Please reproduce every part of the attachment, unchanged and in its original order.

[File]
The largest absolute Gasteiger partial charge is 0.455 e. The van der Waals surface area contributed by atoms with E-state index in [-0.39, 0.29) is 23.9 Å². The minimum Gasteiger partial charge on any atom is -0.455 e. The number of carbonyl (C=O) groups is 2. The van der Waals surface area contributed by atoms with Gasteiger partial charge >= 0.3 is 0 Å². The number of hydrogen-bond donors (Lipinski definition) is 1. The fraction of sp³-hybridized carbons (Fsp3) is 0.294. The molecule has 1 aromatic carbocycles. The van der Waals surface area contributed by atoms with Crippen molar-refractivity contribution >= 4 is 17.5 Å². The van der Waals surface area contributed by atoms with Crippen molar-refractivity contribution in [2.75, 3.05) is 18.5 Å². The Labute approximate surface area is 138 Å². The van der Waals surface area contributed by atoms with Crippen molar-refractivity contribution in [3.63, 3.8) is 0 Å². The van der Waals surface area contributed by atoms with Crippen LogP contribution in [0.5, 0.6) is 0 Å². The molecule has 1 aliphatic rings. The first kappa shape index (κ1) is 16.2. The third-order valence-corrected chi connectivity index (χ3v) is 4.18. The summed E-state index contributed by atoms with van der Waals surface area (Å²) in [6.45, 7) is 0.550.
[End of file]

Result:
The largest absolute Gasteiger partial charge is 0.455 e. The van der Waals surface area contributed by atoms with E-state index in [-0.39, 0.29) is 23.9 Å². The minimum Gasteiger partial charge on any atom is -0.455 e. The number of carbonyl (C=O) groups is 2. The van der Waals surface area contributed by atoms with Gasteiger partial charge >= 0.3 is 0 Å². The number of hydrogen-bond donors (Lipinski definition) is 1. The fraction of sp³-hybridized carbons (Fsp3) is 0.294. The molecule has 1 aromatic carbocycles. The van der Waals surface area contributed by atoms with Crippen molar-refractivity contribution >= 4 is 17.5 Å². The van der Waals surface area contributed by atoms with Crippen molar-refractivity contribution in [2.75, 3.05) is 18.5 Å². The Labute approximate surface area is 138 Å². The van der Waals surface area contributed by atoms with Crippen molar-refractivity contribution in [3.63, 3.8) is 0 Å². The van der Waals surface area contributed by atoms with Crippen LogP contribution in [0.5, 0.6) is 0 Å². The molecule has 1 aliphatic rings. The first kappa shape index (κ1) is 16.2. The third-order valence-corrected chi connectivity index (χ3v) is 4.18. The summed E-state index contributed by atoms with van der Waals surface area (Å²) in [6.45, 7) is 0.550.